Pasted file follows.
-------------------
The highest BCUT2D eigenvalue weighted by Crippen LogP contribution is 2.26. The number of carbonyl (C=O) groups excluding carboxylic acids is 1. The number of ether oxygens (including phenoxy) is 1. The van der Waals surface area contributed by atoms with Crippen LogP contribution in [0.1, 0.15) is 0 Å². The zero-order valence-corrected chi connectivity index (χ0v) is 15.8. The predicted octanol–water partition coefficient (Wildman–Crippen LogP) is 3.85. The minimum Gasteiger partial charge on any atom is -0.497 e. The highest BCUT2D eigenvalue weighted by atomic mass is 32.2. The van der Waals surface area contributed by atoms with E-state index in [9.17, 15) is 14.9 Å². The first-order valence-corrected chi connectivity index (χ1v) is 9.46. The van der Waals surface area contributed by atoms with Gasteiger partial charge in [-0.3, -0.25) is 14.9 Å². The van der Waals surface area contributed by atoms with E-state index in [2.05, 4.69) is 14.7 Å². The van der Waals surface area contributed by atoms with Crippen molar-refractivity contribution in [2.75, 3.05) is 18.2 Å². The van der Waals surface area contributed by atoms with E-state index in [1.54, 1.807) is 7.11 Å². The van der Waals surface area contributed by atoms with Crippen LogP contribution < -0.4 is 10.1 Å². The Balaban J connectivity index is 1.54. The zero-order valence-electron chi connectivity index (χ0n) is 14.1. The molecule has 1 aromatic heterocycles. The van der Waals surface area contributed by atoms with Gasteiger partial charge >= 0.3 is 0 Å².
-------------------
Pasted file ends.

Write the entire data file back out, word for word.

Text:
The highest BCUT2D eigenvalue weighted by Crippen LogP contribution is 2.26. The number of carbonyl (C=O) groups excluding carboxylic acids is 1. The number of ether oxygens (including phenoxy) is 1. The van der Waals surface area contributed by atoms with Crippen LogP contribution in [0.1, 0.15) is 0 Å². The zero-order valence-corrected chi connectivity index (χ0v) is 15.8. The predicted octanol–water partition coefficient (Wildman–Crippen LogP) is 3.85. The minimum Gasteiger partial charge on any atom is -0.497 e. The highest BCUT2D eigenvalue weighted by atomic mass is 32.2. The van der Waals surface area contributed by atoms with E-state index in [9.17, 15) is 14.9 Å². The first-order valence-corrected chi connectivity index (χ1v) is 9.46. The van der Waals surface area contributed by atoms with Gasteiger partial charge in [-0.3, -0.25) is 14.9 Å². The van der Waals surface area contributed by atoms with E-state index in [2.05, 4.69) is 14.7 Å². The van der Waals surface area contributed by atoms with Crippen molar-refractivity contribution in [2.75, 3.05) is 18.2 Å². The van der Waals surface area contributed by atoms with E-state index in [1.54, 1.807) is 7.11 Å². The van der Waals surface area contributed by atoms with Crippen LogP contribution < -0.4 is 10.1 Å². The Balaban J connectivity index is 1.54. The zero-order valence-electron chi connectivity index (χ0n) is 14.1. The molecule has 1 aromatic heterocycles. The van der Waals surface area contributed by atoms with Gasteiger partial charge >= 0.3 is 0 Å².